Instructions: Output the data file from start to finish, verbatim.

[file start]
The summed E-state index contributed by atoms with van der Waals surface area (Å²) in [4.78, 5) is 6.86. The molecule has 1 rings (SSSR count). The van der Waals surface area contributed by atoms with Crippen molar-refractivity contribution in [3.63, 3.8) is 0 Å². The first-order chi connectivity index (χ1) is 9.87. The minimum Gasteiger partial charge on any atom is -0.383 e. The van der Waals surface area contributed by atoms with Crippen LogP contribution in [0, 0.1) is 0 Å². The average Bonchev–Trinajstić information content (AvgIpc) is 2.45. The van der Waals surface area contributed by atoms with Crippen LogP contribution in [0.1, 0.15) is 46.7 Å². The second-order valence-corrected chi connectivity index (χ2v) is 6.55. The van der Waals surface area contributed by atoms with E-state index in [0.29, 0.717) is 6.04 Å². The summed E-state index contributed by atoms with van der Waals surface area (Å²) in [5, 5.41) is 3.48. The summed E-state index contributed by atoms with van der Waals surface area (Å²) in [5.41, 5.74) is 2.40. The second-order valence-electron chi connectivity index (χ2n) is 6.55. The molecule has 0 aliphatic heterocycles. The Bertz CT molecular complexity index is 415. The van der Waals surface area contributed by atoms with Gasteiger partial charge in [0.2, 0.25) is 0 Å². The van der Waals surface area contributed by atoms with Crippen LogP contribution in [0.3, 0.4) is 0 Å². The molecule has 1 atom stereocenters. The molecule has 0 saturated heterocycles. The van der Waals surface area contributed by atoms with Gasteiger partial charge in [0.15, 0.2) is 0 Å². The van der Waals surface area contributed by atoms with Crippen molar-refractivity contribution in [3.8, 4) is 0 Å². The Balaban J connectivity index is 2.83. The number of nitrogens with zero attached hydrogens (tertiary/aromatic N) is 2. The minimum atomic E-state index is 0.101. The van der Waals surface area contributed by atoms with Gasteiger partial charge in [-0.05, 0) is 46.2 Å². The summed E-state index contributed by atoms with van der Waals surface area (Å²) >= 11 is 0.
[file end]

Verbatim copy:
The summed E-state index contributed by atoms with van der Waals surface area (Å²) in [4.78, 5) is 6.86. The molecule has 1 rings (SSSR count). The van der Waals surface area contributed by atoms with Crippen molar-refractivity contribution in [3.63, 3.8) is 0 Å². The first-order chi connectivity index (χ1) is 9.87. The minimum Gasteiger partial charge on any atom is -0.383 e. The van der Waals surface area contributed by atoms with Crippen LogP contribution in [0, 0.1) is 0 Å². The average Bonchev–Trinajstić information content (AvgIpc) is 2.45. The van der Waals surface area contributed by atoms with Crippen LogP contribution in [0.1, 0.15) is 46.7 Å². The second-order valence-corrected chi connectivity index (χ2v) is 6.55. The van der Waals surface area contributed by atoms with E-state index in [0.29, 0.717) is 6.04 Å². The summed E-state index contributed by atoms with van der Waals surface area (Å²) in [5, 5.41) is 3.48. The summed E-state index contributed by atoms with van der Waals surface area (Å²) in [5.41, 5.74) is 2.40. The second-order valence-electron chi connectivity index (χ2n) is 6.55. The molecule has 0 aliphatic heterocycles. The Bertz CT molecular complexity index is 415. The van der Waals surface area contributed by atoms with Gasteiger partial charge in [0.2, 0.25) is 0 Å². The van der Waals surface area contributed by atoms with Crippen LogP contribution in [0.3, 0.4) is 0 Å². The molecule has 1 atom stereocenters. The molecule has 0 saturated heterocycles. The van der Waals surface area contributed by atoms with Gasteiger partial charge in [0.15, 0.2) is 0 Å². The van der Waals surface area contributed by atoms with Crippen molar-refractivity contribution in [3.8, 4) is 0 Å². The Balaban J connectivity index is 2.83. The number of nitrogens with zero attached hydrogens (tertiary/aromatic N) is 2. The minimum atomic E-state index is 0.101. The van der Waals surface area contributed by atoms with Gasteiger partial charge in [-0.05, 0) is 46.2 Å². The summed E-state index contributed by atoms with van der Waals surface area (Å²) >= 11 is 0.